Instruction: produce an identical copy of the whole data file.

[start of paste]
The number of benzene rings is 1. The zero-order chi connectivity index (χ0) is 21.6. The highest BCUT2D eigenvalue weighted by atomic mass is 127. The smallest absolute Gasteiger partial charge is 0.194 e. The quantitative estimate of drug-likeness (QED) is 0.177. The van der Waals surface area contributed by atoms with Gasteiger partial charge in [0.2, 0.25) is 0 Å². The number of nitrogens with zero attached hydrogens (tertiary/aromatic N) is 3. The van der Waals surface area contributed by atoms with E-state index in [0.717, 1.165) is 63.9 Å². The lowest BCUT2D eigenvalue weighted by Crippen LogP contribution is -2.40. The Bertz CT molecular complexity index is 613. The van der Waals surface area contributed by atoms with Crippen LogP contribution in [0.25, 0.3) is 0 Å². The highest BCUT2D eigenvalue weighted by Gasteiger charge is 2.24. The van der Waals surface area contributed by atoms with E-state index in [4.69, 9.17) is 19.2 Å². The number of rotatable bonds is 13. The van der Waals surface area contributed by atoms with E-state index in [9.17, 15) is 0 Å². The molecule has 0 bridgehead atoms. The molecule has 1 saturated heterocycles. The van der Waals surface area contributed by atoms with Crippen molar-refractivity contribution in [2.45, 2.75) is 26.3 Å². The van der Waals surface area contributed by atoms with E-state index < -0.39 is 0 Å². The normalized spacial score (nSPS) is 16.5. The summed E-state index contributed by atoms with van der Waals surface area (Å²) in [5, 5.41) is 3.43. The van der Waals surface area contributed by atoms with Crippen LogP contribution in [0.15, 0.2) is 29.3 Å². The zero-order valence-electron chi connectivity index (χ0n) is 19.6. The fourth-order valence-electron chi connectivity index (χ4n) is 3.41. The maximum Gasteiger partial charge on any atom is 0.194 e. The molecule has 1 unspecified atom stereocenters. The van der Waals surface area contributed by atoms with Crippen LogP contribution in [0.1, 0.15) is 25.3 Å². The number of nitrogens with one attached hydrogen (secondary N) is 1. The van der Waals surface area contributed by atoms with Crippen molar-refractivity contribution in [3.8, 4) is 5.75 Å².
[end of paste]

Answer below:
The number of benzene rings is 1. The zero-order chi connectivity index (χ0) is 21.6. The highest BCUT2D eigenvalue weighted by atomic mass is 127. The smallest absolute Gasteiger partial charge is 0.194 e. The quantitative estimate of drug-likeness (QED) is 0.177. The van der Waals surface area contributed by atoms with Gasteiger partial charge in [0.2, 0.25) is 0 Å². The number of nitrogens with zero attached hydrogens (tertiary/aromatic N) is 3. The van der Waals surface area contributed by atoms with E-state index in [0.717, 1.165) is 63.9 Å². The lowest BCUT2D eigenvalue weighted by Crippen LogP contribution is -2.40. The Bertz CT molecular complexity index is 613. The van der Waals surface area contributed by atoms with Crippen LogP contribution in [0.25, 0.3) is 0 Å². The highest BCUT2D eigenvalue weighted by Gasteiger charge is 2.24. The van der Waals surface area contributed by atoms with E-state index in [4.69, 9.17) is 19.2 Å². The number of rotatable bonds is 13. The van der Waals surface area contributed by atoms with E-state index in [9.17, 15) is 0 Å². The molecule has 0 bridgehead atoms. The molecule has 1 saturated heterocycles. The van der Waals surface area contributed by atoms with Crippen molar-refractivity contribution in [2.45, 2.75) is 26.3 Å². The van der Waals surface area contributed by atoms with E-state index < -0.39 is 0 Å². The normalized spacial score (nSPS) is 16.5. The summed E-state index contributed by atoms with van der Waals surface area (Å²) in [5, 5.41) is 3.43. The van der Waals surface area contributed by atoms with Crippen LogP contribution in [0.15, 0.2) is 29.3 Å². The zero-order valence-electron chi connectivity index (χ0n) is 19.6. The fourth-order valence-electron chi connectivity index (χ4n) is 3.41. The maximum Gasteiger partial charge on any atom is 0.194 e. The molecule has 1 unspecified atom stereocenters. The van der Waals surface area contributed by atoms with Crippen LogP contribution in [0.1, 0.15) is 25.3 Å². The number of nitrogens with one attached hydrogen (secondary N) is 1. The van der Waals surface area contributed by atoms with Crippen molar-refractivity contribution in [3.8, 4) is 5.75 Å².